Global Economic Forecast

Investment forecasts are driven by models built on expected levels of economic activity. Shifting international dynamics and the impact of the U.S. Administration’s economic policies are driving changes.

While oil prices remained below $50 for most of 2017, recent volatility reminds us there is uncertainty as to their future direction. OPEC has raised its oil supply forecast based on US output growth. The U.S. is expected to be producing a record 10.5 million barrels a day according to preliminary weekly data from the Energy Information Administration (quickly approaching top producer Russia, which pumps about 11 million barrels daily).

Apart from the U.S., global economic growth is open to impacts from U.S. trade policy and sanctions on Russia and Iran. OPEC, along with Russia has been limiting output since January 2017, in order to drain a glut of oil that caused a historic price crash. The decision to exit the Iranian nuclear deal will mean the U.S. will restore wide-ranging sanctions on Iran, OPEC’s third-largest producer.

This and the movement of the U.S. Embassy to Jerusalem are likely to cause turmoil in the Middle East which will act to support crude pricing. Brent crude oil spot prices averaged $72 per barrel in April, an increase from March, and the first time monthly Brent crude has averaged more than $70/barrel since November 2014 (West Texas Intermediate crude is expected to average $5/barrel lower in both 2018 and 2019).

Transportation Investments Remain Promising

The U.S. and World economies are the basis for longer-term growth for both aviation and rail. The FAA baseline forecast for U.S. air carrier passenger growth over the next 20 years averages 1.9%. This baseline forecast assumes economic growth remains solid as both consumer and business spending expand (the recent Tax Cuts and Jobs Act acting as a near-term stimulus for both).

Compared to the baseline, optimistic cases are marked by more favorable business environments and lower fuel prices. Pessimistic cases are characterized by weakened consumer confidence, higher energy pricing, and higher interest rates which lead to a contraction in the commercial real estate and curtailed investment and spending. Will rising oil prices, rising interest rates, and an international shock lead to a stock market that falls sharply and an end to our long-running expansion?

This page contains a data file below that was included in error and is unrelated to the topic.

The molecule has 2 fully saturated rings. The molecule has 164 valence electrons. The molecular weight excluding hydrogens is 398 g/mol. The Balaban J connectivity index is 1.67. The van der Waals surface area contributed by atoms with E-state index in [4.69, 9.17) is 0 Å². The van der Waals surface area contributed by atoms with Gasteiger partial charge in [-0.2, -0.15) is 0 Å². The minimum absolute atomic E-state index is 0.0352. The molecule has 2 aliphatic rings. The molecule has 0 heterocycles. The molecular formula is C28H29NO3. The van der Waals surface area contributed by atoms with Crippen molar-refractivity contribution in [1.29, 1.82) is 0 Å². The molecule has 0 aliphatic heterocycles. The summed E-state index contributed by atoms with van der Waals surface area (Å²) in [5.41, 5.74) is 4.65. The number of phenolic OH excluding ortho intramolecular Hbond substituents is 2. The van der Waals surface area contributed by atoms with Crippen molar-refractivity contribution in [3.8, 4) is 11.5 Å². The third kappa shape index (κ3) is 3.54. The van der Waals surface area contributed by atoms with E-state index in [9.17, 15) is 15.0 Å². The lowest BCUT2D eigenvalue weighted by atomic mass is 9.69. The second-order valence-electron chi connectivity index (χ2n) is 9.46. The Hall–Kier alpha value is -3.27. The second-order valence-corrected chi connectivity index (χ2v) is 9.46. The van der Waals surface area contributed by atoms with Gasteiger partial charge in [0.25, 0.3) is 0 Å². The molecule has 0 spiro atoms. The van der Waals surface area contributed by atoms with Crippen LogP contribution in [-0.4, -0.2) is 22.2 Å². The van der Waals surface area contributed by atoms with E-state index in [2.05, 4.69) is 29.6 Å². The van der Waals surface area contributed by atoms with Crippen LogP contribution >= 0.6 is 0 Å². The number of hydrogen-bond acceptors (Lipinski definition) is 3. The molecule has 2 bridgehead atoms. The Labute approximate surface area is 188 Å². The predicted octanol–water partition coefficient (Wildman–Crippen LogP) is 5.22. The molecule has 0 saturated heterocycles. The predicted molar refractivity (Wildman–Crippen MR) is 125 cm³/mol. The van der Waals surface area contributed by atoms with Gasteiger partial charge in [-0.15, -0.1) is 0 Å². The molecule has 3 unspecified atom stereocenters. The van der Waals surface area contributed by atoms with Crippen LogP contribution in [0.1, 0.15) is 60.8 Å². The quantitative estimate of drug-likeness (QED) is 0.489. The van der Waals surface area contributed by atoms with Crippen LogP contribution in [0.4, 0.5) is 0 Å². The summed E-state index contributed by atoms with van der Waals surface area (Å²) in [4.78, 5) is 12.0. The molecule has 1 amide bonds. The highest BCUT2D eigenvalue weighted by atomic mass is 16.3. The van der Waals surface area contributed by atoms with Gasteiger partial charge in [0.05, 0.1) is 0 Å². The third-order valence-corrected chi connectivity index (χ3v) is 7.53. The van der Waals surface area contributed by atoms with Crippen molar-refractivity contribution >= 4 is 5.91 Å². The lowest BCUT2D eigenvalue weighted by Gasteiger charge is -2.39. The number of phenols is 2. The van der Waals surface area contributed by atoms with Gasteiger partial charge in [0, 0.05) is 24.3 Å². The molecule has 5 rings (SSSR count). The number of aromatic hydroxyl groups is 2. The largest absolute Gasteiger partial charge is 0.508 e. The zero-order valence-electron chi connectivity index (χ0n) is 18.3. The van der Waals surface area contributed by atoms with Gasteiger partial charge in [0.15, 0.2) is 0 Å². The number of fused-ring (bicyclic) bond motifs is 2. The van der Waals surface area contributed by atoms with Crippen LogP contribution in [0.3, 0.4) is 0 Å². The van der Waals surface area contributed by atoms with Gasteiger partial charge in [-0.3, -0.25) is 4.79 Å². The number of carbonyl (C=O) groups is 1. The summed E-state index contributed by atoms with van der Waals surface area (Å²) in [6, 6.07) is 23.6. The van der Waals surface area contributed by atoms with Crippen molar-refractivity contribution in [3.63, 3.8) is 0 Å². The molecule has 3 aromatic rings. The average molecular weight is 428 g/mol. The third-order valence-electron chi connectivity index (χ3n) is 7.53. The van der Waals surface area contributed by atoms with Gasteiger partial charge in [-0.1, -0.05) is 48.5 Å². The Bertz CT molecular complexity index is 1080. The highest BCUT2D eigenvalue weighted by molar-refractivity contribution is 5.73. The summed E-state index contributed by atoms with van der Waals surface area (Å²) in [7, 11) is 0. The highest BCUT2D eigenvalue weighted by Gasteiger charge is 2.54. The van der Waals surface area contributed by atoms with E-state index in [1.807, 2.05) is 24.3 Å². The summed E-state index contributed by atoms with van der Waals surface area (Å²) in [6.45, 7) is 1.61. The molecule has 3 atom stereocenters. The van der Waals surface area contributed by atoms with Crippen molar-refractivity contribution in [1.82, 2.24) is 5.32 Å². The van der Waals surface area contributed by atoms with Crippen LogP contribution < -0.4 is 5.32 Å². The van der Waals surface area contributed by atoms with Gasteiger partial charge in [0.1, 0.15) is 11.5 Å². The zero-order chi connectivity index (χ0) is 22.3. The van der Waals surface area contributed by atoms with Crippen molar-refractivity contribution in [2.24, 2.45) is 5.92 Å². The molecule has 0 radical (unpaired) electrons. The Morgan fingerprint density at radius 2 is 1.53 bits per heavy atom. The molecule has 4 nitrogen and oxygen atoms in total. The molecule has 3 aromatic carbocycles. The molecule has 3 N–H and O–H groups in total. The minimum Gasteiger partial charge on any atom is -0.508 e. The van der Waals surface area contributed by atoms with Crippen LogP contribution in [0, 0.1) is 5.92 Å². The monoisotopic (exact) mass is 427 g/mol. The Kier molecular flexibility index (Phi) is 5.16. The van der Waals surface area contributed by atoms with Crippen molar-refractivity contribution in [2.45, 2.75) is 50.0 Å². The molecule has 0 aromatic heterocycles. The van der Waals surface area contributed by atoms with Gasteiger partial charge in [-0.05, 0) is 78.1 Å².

Rail investment

For Rail, volume growth is continuing. Both petroleum and coal car loadings are improving. Total U.S. rail traffic for the first four months of 2018 has risen 3.2% year-over-year, is a shade below where it was in 2015, but otherwise is higher than it’s been in the last 10 years. The number of railcars in storage continues to decrease (but an oversupply remains which continues to impact demand and suppress pricing). The industry reported quarterly orders of 10,000 railcars for only the second time since the second quarter of 2015. While challenging, the North American railcar markets are improving.

Aviation investment

The Aviation industry consolidated with three major mergers in the last five years*. The bankruptcy of Republic Airlines in February 2016 is a reminder that the resulting financial pressures on regional carriers have not abated. But buried in United’s fleet plan for 2018 is the addition of 40 Bombardier CRJ200s and one Embraer ERJ-145 resulting in a net increase of 38 small regional jets in its feeder fleet. With crude oil pricing increasing, will carriers act to remove older less fuel-efficient aircraft? And, how will the U.S. act to engage with the rest of the global economy?

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*The top six, American, Delta, United, Southwest plus Alaska/Virgin and JetBlue account for more than 85% of U.S. airline industry capacity and traffic.
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